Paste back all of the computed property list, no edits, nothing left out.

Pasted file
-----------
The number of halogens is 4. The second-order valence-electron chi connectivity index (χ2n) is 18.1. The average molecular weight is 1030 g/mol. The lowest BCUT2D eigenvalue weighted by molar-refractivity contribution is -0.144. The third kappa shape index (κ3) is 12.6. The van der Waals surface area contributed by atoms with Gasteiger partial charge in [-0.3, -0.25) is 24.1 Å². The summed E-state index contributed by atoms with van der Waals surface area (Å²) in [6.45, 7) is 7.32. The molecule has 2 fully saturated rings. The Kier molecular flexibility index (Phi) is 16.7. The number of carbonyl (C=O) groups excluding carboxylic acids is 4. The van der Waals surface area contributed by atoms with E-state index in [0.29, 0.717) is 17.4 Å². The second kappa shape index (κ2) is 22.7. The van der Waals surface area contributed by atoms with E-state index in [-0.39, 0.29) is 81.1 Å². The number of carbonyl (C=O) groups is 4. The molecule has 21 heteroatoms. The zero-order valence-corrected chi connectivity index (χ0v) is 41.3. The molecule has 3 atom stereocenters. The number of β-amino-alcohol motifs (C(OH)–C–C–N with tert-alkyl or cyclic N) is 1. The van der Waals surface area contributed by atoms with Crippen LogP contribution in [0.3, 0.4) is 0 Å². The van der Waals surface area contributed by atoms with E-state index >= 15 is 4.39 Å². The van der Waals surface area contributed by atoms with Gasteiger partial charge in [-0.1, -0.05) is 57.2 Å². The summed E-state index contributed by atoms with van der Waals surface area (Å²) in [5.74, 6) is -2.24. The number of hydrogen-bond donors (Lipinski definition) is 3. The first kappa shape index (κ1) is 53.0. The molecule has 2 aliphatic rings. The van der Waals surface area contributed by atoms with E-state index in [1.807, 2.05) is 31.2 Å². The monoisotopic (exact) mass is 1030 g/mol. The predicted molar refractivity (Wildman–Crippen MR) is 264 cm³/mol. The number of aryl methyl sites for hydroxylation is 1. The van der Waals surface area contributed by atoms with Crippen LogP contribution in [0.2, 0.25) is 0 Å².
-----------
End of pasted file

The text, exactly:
The number of halogens is 4. The second-order valence-electron chi connectivity index (χ2n) is 18.1. The average molecular weight is 1030 g/mol. The lowest BCUT2D eigenvalue weighted by molar-refractivity contribution is -0.144. The third kappa shape index (κ3) is 12.6. The van der Waals surface area contributed by atoms with Gasteiger partial charge in [-0.3, -0.25) is 24.1 Å². The summed E-state index contributed by atoms with van der Waals surface area (Å²) in [6.45, 7) is 7.32. The molecule has 2 fully saturated rings. The Kier molecular flexibility index (Phi) is 16.7. The number of carbonyl (C=O) groups excluding carboxylic acids is 4. The van der Waals surface area contributed by atoms with E-state index in [0.29, 0.717) is 17.4 Å². The second kappa shape index (κ2) is 22.7. The van der Waals surface area contributed by atoms with E-state index in [-0.39, 0.29) is 81.1 Å². The number of carbonyl (C=O) groups is 4. The molecule has 21 heteroatoms. The zero-order valence-corrected chi connectivity index (χ0v) is 41.3. The molecule has 3 atom stereocenters. The number of β-amino-alcohol motifs (C(OH)–C–C–N with tert-alkyl or cyclic N) is 1. The van der Waals surface area contributed by atoms with Crippen LogP contribution in [0.3, 0.4) is 0 Å². The van der Waals surface area contributed by atoms with E-state index >= 15 is 4.39 Å². The van der Waals surface area contributed by atoms with Gasteiger partial charge in [-0.1, -0.05) is 57.2 Å². The summed E-state index contributed by atoms with van der Waals surface area (Å²) in [5.74, 6) is -2.24. The number of hydrogen-bond donors (Lipinski definition) is 3. The first kappa shape index (κ1) is 53.0. The molecule has 2 aliphatic rings. The van der Waals surface area contributed by atoms with E-state index in [1.807, 2.05) is 31.2 Å². The monoisotopic (exact) mass is 1030 g/mol. The predicted molar refractivity (Wildman–Crippen MR) is 264 cm³/mol. The number of aryl methyl sites for hydroxylation is 1. The van der Waals surface area contributed by atoms with Crippen LogP contribution in [0.2, 0.25) is 0 Å².